Monday, October 1, 2012

How to talk to your first stranger

At the request of Cat, I will be writing about talking to strangers. She figures that I might know a thing or two based on my thousands of kilometers of hitchhiking. She may figure right, who knows-- after you try out the tips in the post, let me know!

I haven't thought much about this topic in the past, although it is an interesting topic. My post won't be that theoretical; it will be rooted in practical experience. I'll leave it up to you to bring the theories.

I think it's important to realize that when going into a conversation that you and the stranger share a common interest and that you can shape the conversation to find and discuss that interest. Here's an example relating to a potential conversation I might have about sports, a topic that I don't think much about:

Stranger: Hey man, what's up?
Scott: Not a lot, how about you?
Stranger: Good.
*potential for end of conversation or awkward pause or recovery*
Scott: How's your day going today?
Stranger: Oh, it was alright, except the Pats [blah blah sports things].
Scott: Oh that sucks. I'm not a huge sports fan myself, except I:
 - saw that movie Moneyball and it was pretty interesting. I use statistics like that in my job and I think it's really cool how different industries are using technology and statistics to radically redefine themselves
 - went to my first Jays game a month or two ago. I'd never been to one before, and was surprised at the franchise's use of social media / how cheap and accessible to the public a game was / how expensive booze at the game was / how it was funny how hotdog prices went up linearly with how close to the stadium they were / etc
- was getting hcore into biking while I was in New Zealand. Upped my trips from ~20km to up to 50-60km. It's crazy that the limiting factor is your gooch / how big of a role that nutrition plays / how one's mind wanders when you're doing something for several hours / etc.

Two things of note here. Firstly, They start talking about sports, and then I take that topic and relate it to something I'm interested in that's tangentially related to the topic that they brought up. We're now talking about something fun and interesting: statistics, how technology is changing society, accessibility to public events, how old institutions have to change themselves to remain current, or an amusing anecdote related to my experiences. Neat! In this way I'm having a good conversation about something I'm interested about, and they might be having a conversation about something they're interested about. Sports might be the subject, but I'm getting something completely different out of the conversation.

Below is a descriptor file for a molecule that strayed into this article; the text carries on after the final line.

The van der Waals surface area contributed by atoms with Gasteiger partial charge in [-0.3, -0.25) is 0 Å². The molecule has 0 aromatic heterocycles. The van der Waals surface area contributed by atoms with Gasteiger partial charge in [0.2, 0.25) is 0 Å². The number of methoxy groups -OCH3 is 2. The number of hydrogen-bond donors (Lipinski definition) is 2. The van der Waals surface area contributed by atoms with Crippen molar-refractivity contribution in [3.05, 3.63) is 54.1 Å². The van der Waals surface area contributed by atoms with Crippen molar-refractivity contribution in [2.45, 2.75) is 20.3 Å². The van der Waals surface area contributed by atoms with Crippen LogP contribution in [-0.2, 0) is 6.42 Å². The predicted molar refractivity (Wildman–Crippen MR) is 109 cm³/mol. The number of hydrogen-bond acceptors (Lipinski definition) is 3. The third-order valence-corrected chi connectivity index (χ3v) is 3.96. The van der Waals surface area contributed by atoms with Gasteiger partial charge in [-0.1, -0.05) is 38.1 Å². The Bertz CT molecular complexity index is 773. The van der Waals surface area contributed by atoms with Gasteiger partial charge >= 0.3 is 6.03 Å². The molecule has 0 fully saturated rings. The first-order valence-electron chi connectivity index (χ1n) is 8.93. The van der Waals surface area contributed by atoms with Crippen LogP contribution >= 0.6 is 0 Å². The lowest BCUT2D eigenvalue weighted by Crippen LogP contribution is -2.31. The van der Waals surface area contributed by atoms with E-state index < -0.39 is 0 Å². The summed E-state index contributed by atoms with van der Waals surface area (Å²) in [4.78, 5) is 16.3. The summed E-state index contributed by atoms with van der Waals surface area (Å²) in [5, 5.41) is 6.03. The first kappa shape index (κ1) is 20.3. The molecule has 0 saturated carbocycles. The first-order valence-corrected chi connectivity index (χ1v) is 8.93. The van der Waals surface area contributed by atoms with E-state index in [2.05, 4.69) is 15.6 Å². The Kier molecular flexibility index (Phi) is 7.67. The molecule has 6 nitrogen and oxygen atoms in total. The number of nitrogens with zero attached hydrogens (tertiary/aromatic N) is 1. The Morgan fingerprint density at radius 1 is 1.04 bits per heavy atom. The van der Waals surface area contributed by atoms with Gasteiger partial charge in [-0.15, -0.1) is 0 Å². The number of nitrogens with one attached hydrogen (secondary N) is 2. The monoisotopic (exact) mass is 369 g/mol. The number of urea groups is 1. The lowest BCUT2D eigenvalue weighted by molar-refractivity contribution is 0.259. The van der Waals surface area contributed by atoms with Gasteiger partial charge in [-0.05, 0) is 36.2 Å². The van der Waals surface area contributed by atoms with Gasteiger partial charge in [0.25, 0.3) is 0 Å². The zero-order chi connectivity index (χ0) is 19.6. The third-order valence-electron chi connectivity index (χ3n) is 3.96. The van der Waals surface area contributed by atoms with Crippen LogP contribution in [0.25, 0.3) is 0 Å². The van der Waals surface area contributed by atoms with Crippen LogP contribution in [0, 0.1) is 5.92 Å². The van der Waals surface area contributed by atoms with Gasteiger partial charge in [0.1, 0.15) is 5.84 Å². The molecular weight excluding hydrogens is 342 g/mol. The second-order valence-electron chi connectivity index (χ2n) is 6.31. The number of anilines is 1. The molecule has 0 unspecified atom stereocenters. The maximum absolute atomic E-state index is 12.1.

TIP 1: Take what they're talking about, find a relation to something you're interested in, and change the conversation to something that you're interested in talking about.

Second item of note from Example 1. Notice my recovery after Stranger's response to "Not a lot, how about you?". "How's your day going today?" This is an extremely useful sentence. I'm going to say it twice more so you remember it. "How's your day going today?" "How's your day going today?" Anyone who you're talking to is coming from somewhere and they're feeling an emotion relating to their experiences that day. After someone answers that small talk question, take what they've said and ask a question about that. Distill until you're finding something interesting about that person. Here are some other power questions that you can use as a launching point to something interesting: